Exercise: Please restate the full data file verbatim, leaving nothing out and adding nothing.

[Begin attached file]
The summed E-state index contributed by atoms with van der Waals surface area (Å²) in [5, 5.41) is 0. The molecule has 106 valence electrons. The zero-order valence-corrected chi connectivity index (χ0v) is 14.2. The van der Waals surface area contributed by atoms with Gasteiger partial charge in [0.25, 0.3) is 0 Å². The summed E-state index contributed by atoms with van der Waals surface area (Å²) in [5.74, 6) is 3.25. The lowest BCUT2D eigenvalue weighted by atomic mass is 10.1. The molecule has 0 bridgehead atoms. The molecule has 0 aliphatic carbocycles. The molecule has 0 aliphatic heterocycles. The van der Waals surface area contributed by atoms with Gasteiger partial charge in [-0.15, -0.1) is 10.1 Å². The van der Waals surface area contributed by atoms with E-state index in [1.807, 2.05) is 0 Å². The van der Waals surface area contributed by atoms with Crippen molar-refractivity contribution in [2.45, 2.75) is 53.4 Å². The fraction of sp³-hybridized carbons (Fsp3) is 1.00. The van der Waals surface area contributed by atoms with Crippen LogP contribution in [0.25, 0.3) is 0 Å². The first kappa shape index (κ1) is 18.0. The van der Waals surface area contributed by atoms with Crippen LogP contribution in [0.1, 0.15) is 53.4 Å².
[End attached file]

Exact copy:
The summed E-state index contributed by atoms with van der Waals surface area (Å²) in [5, 5.41) is 0. The molecule has 106 valence electrons. The zero-order valence-corrected chi connectivity index (χ0v) is 14.2. The van der Waals surface area contributed by atoms with Gasteiger partial charge in [0.25, 0.3) is 0 Å². The summed E-state index contributed by atoms with van der Waals surface area (Å²) in [5.74, 6) is 3.25. The lowest BCUT2D eigenvalue weighted by atomic mass is 10.1. The molecule has 0 bridgehead atoms. The molecule has 0 aliphatic carbocycles. The molecule has 0 aliphatic heterocycles. The van der Waals surface area contributed by atoms with Gasteiger partial charge in [-0.15, -0.1) is 10.1 Å². The van der Waals surface area contributed by atoms with E-state index in [1.807, 2.05) is 0 Å². The van der Waals surface area contributed by atoms with Crippen molar-refractivity contribution in [2.45, 2.75) is 53.4 Å². The fraction of sp³-hybridized carbons (Fsp3) is 1.00. The van der Waals surface area contributed by atoms with Crippen LogP contribution in [0.25, 0.3) is 0 Å². The first kappa shape index (κ1) is 18.0. The van der Waals surface area contributed by atoms with Crippen LogP contribution in [0.1, 0.15) is 53.4 Å².